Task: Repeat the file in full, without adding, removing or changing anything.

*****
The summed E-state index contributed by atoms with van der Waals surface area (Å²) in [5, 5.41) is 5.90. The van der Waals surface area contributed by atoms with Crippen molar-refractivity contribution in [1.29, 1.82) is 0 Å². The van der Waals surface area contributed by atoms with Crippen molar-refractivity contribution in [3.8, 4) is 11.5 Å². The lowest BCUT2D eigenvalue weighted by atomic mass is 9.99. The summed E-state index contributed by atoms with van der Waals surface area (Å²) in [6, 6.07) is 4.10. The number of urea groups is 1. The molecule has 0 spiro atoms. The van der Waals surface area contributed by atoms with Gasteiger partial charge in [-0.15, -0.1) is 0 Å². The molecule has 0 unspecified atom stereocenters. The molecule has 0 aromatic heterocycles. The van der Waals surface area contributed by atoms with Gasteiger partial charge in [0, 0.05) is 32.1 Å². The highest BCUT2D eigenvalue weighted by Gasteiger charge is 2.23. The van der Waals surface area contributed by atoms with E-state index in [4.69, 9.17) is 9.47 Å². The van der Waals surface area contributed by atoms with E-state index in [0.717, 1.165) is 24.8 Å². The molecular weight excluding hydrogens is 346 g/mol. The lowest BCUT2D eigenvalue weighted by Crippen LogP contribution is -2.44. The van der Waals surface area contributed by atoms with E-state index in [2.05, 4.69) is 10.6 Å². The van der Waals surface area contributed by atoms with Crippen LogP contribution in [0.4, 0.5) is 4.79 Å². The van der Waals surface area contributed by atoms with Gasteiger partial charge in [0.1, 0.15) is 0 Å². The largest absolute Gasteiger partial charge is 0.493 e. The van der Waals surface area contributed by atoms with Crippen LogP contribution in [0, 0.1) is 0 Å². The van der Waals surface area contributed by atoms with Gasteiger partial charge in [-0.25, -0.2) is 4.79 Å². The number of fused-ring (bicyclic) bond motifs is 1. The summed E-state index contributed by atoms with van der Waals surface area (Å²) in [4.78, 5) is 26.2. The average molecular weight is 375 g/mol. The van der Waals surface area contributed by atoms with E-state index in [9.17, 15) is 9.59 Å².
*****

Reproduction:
The summed E-state index contributed by atoms with van der Waals surface area (Å²) in [5, 5.41) is 5.90. The van der Waals surface area contributed by atoms with Crippen molar-refractivity contribution in [1.29, 1.82) is 0 Å². The van der Waals surface area contributed by atoms with Crippen molar-refractivity contribution in [3.8, 4) is 11.5 Å². The lowest BCUT2D eigenvalue weighted by atomic mass is 9.99. The summed E-state index contributed by atoms with van der Waals surface area (Å²) in [6, 6.07) is 4.10. The number of urea groups is 1. The molecule has 0 spiro atoms. The van der Waals surface area contributed by atoms with Gasteiger partial charge in [-0.15, -0.1) is 0 Å². The molecule has 0 unspecified atom stereocenters. The molecule has 0 aromatic heterocycles. The van der Waals surface area contributed by atoms with Gasteiger partial charge in [0, 0.05) is 32.1 Å². The highest BCUT2D eigenvalue weighted by Gasteiger charge is 2.23. The van der Waals surface area contributed by atoms with E-state index in [4.69, 9.17) is 9.47 Å². The van der Waals surface area contributed by atoms with E-state index in [0.717, 1.165) is 24.8 Å². The molecular weight excluding hydrogens is 346 g/mol. The lowest BCUT2D eigenvalue weighted by Crippen LogP contribution is -2.44. The van der Waals surface area contributed by atoms with E-state index in [2.05, 4.69) is 10.6 Å². The van der Waals surface area contributed by atoms with Crippen LogP contribution in [0.4, 0.5) is 4.79 Å². The van der Waals surface area contributed by atoms with Gasteiger partial charge in [0.1, 0.15) is 0 Å². The largest absolute Gasteiger partial charge is 0.493 e. The van der Waals surface area contributed by atoms with Crippen LogP contribution in [0, 0.1) is 0 Å². The van der Waals surface area contributed by atoms with Gasteiger partial charge in [-0.25, -0.2) is 4.79 Å². The number of fused-ring (bicyclic) bond motifs is 1. The summed E-state index contributed by atoms with van der Waals surface area (Å²) in [4.78, 5) is 26.2. The average molecular weight is 375 g/mol. The van der Waals surface area contributed by atoms with E-state index in [9.17, 15) is 9.59 Å².